Inside this issue
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Film and digital - surely we’re all over the competition now and digital has won. Hasn’t it? Well - yes for most purposes the use of film can be described as anachronistic but just as the competition between the horse and the car was over more than a century ago, people still use horses for pleasure (getting from A to B isn’t the be all and end all) but also for niche conditions where cars are impractical. Film is the same - quite often people will use film cameras because it gives them more pleasure, even given the many disadvantages. However there are also places where film can give real advantages over digital. In other words film isn’t as dead as the mainstream magazines would have you believe (a skewed arena in many ways as there is virtually zero advertising spend on film related activities).
So alongside our usual rich content we’ll be looking at why and how people are using film and just what to expect out of it. To begin with we thought we’d have a look at just what quality you can expect out of a well exposed piece of film. We’ve looked at large format previously in our Big Camera Comparison and in this issue we take a look at how medium format film stacks up against the current 36mp sensors. The resulting article was published on Petapixel and created a little fuss (to say the least). However, we’re an equal opportunity magazine and love the best that film and digital have to offer and hope we don’t have to make a choice for a long time yet.
You can download the PDF by following the link below. The PDF can be viewed using Adobe Acrobat or by using an application such as Goodreader for the iPad. Click here to download issue 86 more
Funding cuts in the Arts were an inevitability due to the economic crisis - most of the arguments regarding cuts are about how far is acceptable and how far is too far. Cutting too far will inevitably erode our own arts foundations, never mind the fact that our creative output is one of our biggest exports valued at £8m per hour and our arts and culture worth nearly 1bn per year from tourist revenues . People may say “Only more
Some 20 years ago a passage in a biography of JRR Tolkien turned my life into a new direction. Back then ‘The Lord of the Rings’ and ‘The Hobbit’ were by favourite books and I was especially intrigued by the detailed descriptions of the landscapes of Middle Earth. Naturally I wanted to know more about JRR Tolkien and what inspired him to create this fictive world in such detail. The little passage that got stuck in my mind described more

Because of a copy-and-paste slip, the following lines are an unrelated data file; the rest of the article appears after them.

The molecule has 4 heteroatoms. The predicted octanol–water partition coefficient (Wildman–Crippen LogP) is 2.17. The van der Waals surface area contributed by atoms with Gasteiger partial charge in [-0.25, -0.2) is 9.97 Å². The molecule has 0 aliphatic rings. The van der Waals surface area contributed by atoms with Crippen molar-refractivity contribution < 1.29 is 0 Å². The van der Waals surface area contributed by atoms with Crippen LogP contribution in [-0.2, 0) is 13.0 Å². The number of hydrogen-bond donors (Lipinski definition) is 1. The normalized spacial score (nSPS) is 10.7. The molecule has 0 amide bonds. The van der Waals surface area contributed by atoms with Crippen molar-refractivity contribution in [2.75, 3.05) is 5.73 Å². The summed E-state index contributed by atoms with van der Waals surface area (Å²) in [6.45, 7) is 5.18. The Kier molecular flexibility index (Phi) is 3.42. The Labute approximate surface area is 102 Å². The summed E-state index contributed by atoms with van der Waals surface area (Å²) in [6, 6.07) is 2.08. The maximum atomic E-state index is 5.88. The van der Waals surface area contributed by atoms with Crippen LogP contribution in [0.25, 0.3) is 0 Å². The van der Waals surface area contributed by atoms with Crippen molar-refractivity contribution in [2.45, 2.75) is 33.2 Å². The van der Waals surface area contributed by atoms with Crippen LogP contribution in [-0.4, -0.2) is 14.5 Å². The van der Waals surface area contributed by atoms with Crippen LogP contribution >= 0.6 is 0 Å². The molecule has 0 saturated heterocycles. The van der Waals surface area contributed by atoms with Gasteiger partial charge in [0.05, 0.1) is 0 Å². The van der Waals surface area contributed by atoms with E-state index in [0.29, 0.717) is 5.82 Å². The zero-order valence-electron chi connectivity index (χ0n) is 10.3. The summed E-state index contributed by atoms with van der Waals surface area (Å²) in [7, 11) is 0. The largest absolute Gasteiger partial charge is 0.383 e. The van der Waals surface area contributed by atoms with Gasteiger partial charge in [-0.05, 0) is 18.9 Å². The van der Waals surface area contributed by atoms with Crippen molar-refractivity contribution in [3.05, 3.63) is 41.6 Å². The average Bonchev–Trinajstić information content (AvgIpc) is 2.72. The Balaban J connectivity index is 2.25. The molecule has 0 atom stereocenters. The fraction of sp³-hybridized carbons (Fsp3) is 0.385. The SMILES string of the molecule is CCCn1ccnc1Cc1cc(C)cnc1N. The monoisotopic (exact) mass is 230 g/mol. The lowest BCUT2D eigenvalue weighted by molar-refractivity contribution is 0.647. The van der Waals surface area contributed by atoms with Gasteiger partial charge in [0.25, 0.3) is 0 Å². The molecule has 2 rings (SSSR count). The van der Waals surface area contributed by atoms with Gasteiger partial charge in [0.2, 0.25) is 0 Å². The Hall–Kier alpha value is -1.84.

We’re all judged on our images, often all too fleetingly, yet it is the connections that we make and the conversations that occur that can prove to be the most informative. more
A momentary burst of light, a passing cloud formation, a crashing wave on the shore – so much of what we do as landscape photographers can often come down to a few fleeting moments as all the elements come together in front of us. In that moment all our knowledge and experience kick in and along with a little luck we hope that we’re able to capture the scene in front of us. more
The year was 1988 and I was living in Sydney with my wife and kids enjoying a 2 year overseas assignment to Australia. I was a hardened B&W photographer for all except the natural history work that I did. I had never been especially inspired by colour landscape work. Looking back it is easy to forget that this was before the time when Waite/Cornish/Noton rainmakers changed popular landscape photography in the 90’s. It was largely documentary and quite literal more
“In your light I learn how to love. In your beauty, how to make poems. You dance inside my chest where no-one sees you, but sometimes I do, and that sight becomes this art.” - Rumi My photography is based in the American Southwest and my motivation to explore a new location is simple curiosity. My interests in hiking, camping and backpacking and the various information resources I peruse on a daily basis keep a steady stream of luscious landscapes, descriptions and images constantly feeding more